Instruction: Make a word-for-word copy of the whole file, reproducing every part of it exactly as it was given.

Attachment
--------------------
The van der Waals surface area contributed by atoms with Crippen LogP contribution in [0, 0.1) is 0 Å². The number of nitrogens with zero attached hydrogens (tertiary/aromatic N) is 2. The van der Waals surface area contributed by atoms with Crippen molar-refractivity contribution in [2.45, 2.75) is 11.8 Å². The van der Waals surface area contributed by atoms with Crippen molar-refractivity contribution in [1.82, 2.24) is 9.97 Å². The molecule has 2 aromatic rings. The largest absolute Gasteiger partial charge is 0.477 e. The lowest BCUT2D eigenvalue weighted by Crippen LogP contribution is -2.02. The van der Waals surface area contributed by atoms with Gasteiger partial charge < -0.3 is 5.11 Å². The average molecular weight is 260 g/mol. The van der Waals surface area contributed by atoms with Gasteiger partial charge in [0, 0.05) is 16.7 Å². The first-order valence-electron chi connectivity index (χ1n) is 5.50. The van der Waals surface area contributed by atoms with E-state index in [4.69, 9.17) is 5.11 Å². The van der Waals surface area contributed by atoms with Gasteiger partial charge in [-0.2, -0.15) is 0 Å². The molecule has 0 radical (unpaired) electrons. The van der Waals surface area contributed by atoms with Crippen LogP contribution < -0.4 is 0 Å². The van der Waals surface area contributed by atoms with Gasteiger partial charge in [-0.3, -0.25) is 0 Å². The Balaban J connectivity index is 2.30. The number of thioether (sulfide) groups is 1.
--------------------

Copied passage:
The van der Waals surface area contributed by atoms with Crippen LogP contribution in [0, 0.1) is 0 Å². The number of nitrogens with zero attached hydrogens (tertiary/aromatic N) is 2. The van der Waals surface area contributed by atoms with Crippen molar-refractivity contribution in [2.45, 2.75) is 11.8 Å². The van der Waals surface area contributed by atoms with Crippen molar-refractivity contribution in [1.82, 2.24) is 9.97 Å². The molecule has 2 aromatic rings. The largest absolute Gasteiger partial charge is 0.477 e. The lowest BCUT2D eigenvalue weighted by Crippen LogP contribution is -2.02. The van der Waals surface area contributed by atoms with Gasteiger partial charge < -0.3 is 5.11 Å². The average molecular weight is 260 g/mol. The van der Waals surface area contributed by atoms with Gasteiger partial charge in [0, 0.05) is 16.7 Å². The first-order valence-electron chi connectivity index (χ1n) is 5.50. The van der Waals surface area contributed by atoms with E-state index in [4.69, 9.17) is 5.11 Å². The van der Waals surface area contributed by atoms with Gasteiger partial charge in [-0.2, -0.15) is 0 Å². The molecule has 0 radical (unpaired) electrons. The van der Waals surface area contributed by atoms with Crippen LogP contribution < -0.4 is 0 Å². The van der Waals surface area contributed by atoms with Gasteiger partial charge in [-0.3, -0.25) is 0 Å². The Balaban J connectivity index is 2.30. The number of thioether (sulfide) groups is 1.